• Provides $490 million to the Occupational Safety and Health Administration, up slightly from the administration's estimate of the agency's spending in 2007.
• Provides $228 million to veteran's employment and training, which is up around 2.2 percent from the administration's estimate of such spending in 2007.
• Slashes funding by nearly 81 percent for the Bureau of International Labor Affairs, to $14 million from the estimated $73 million the agency will spend in 2007. The agency conducts research on and develops international economic, trade, immigration and labor policies with other government agencies.
• Cuts money going to the Office of Disability Employment Policy to $19 million from $28 million, a 32 percent reduction. The agency aims to bolster employment opportunities for people with disabilities.
• Seeks a package of legislative changes to prevent improper payments of unemployment benefits. More than $3.3 billion in benefits were mistakenly paid to ineligible workers in 2006, the administration said.
Agency: Department of Transportation
Spending: $67.4 billion
Percentage change from 2007: +2.7 percent
Mandatory outlays: $55.2 billion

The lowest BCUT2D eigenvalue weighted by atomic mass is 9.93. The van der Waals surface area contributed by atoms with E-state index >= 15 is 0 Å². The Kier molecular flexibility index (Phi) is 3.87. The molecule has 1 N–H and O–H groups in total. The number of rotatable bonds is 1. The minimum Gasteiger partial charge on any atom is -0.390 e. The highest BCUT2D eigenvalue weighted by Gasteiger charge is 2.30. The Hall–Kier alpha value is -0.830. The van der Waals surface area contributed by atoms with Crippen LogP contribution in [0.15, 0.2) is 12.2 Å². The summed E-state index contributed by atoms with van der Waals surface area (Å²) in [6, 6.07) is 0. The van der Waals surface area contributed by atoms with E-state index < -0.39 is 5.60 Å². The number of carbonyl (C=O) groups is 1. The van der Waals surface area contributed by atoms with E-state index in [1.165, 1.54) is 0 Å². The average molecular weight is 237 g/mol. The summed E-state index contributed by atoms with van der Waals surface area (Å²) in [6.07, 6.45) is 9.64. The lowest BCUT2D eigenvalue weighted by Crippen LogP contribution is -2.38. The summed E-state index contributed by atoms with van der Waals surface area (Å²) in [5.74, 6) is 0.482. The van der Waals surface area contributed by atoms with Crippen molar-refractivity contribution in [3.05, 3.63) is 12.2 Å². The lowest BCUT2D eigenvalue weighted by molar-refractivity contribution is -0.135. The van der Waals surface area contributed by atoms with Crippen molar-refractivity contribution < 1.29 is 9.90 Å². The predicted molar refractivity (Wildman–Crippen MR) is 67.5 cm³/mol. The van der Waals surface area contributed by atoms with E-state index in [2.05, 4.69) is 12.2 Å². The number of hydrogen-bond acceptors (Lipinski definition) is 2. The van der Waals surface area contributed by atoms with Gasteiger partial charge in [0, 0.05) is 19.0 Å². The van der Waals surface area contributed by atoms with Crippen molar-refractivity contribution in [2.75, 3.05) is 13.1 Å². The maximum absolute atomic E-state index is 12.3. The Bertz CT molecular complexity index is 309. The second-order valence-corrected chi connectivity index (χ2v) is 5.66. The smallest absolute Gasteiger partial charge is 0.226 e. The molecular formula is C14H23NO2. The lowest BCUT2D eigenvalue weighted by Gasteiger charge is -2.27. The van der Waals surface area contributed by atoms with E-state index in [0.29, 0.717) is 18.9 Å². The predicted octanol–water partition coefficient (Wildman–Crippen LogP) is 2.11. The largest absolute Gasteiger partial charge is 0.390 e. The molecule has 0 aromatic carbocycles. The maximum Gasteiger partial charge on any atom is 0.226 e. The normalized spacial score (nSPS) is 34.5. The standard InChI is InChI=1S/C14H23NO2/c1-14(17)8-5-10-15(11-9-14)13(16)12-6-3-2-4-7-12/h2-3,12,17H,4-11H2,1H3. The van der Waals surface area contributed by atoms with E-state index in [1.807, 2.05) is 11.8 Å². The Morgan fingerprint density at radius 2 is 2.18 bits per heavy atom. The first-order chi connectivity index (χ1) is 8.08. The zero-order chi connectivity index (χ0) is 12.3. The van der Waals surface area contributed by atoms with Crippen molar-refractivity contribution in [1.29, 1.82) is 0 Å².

• Gives $39.6 billion to the states for highway spending, $500 million more than the $39.1 billion Congress is expected to approve for 2007. It is the basic amount that Congress agreed to spend in 2008 as part of the 2005 law that funds highways for six years, but does not include an adjustment for an increase in gas tax collections. Some highway advocates say Congress intended to spend $40.4 billion by including the adjustment.
• Gives Amtrak an $800 million subsidy, $500 million less than the federal government spent on the passenger railroad in 2006. Congress is likely to freeze Amtrak spending for 2007 at 2006 levels. Another $100 million would be set aside as matching grants that the states could use for intercity passenger rail projects.
• Proposes to change the way the air traffic control system is financed. Airlines now pay for most of the system through taxes on jet fuel and tickets. Under the new plan, which Congress must approve, the government would instead collect fees that reflect the actual cost of using the national air space. The government would also be able to charge aircraft operators for flying in the most congested air space. The proposal would shift more of the burden for flying in the U.S. from airlines to private and corporate aircraft.
Agency: Commerce Department
Spending: $6.7 billion
Percentage change from 2007: -15 percent
Mandatory Spending: $132 million